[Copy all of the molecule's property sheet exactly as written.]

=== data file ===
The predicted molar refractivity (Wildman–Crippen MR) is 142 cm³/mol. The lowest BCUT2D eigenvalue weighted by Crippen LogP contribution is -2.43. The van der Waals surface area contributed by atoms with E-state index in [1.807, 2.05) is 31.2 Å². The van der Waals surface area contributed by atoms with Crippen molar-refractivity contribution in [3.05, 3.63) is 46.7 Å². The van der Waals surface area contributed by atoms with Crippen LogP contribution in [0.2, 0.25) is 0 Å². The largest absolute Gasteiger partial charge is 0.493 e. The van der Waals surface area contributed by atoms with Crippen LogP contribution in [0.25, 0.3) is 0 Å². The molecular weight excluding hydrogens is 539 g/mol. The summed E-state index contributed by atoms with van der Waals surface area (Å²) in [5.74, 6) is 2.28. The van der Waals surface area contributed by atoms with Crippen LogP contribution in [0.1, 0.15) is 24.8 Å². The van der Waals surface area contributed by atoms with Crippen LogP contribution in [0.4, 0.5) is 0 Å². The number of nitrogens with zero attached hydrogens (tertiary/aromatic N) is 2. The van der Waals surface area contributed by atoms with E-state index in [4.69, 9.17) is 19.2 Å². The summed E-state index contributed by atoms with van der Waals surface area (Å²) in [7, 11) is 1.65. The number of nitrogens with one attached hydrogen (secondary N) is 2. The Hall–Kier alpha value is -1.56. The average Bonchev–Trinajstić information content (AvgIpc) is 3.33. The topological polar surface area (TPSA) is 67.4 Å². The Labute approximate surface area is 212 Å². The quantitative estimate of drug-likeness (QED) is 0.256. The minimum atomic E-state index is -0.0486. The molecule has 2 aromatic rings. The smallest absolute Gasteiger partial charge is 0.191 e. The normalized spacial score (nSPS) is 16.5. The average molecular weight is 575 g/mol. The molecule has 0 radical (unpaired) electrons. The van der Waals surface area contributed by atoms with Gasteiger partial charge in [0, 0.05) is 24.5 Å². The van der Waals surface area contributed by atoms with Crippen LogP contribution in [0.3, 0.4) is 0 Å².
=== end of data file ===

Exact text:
The predicted molar refractivity (Wildman–Crippen MR) is 142 cm³/mol. The lowest BCUT2D eigenvalue weighted by Crippen LogP contribution is -2.43. The van der Waals surface area contributed by atoms with E-state index in [1.807, 2.05) is 31.2 Å². The van der Waals surface area contributed by atoms with Crippen molar-refractivity contribution in [3.05, 3.63) is 46.7 Å². The van der Waals surface area contributed by atoms with Crippen LogP contribution in [0.2, 0.25) is 0 Å². The largest absolute Gasteiger partial charge is 0.493 e. The van der Waals surface area contributed by atoms with Crippen LogP contribution in [0.25, 0.3) is 0 Å². The molecular weight excluding hydrogens is 539 g/mol. The summed E-state index contributed by atoms with van der Waals surface area (Å²) in [5.74, 6) is 2.28. The van der Waals surface area contributed by atoms with Crippen LogP contribution in [0.1, 0.15) is 24.8 Å². The van der Waals surface area contributed by atoms with Crippen LogP contribution in [0.4, 0.5) is 0 Å². The number of nitrogens with zero attached hydrogens (tertiary/aromatic N) is 2. The van der Waals surface area contributed by atoms with E-state index in [4.69, 9.17) is 19.2 Å². The summed E-state index contributed by atoms with van der Waals surface area (Å²) in [7, 11) is 1.65. The number of nitrogens with one attached hydrogen (secondary N) is 2. The Hall–Kier alpha value is -1.56. The average Bonchev–Trinajstić information content (AvgIpc) is 3.33. The topological polar surface area (TPSA) is 67.4 Å². The Labute approximate surface area is 212 Å². The quantitative estimate of drug-likeness (QED) is 0.256. The minimum atomic E-state index is -0.0486. The molecule has 2 aromatic rings. The smallest absolute Gasteiger partial charge is 0.191 e. The normalized spacial score (nSPS) is 16.5. The average molecular weight is 575 g/mol. The molecule has 0 radical (unpaired) electrons. The van der Waals surface area contributed by atoms with Gasteiger partial charge in [0, 0.05) is 24.5 Å². The van der Waals surface area contributed by atoms with Crippen LogP contribution in [0.3, 0.4) is 0 Å².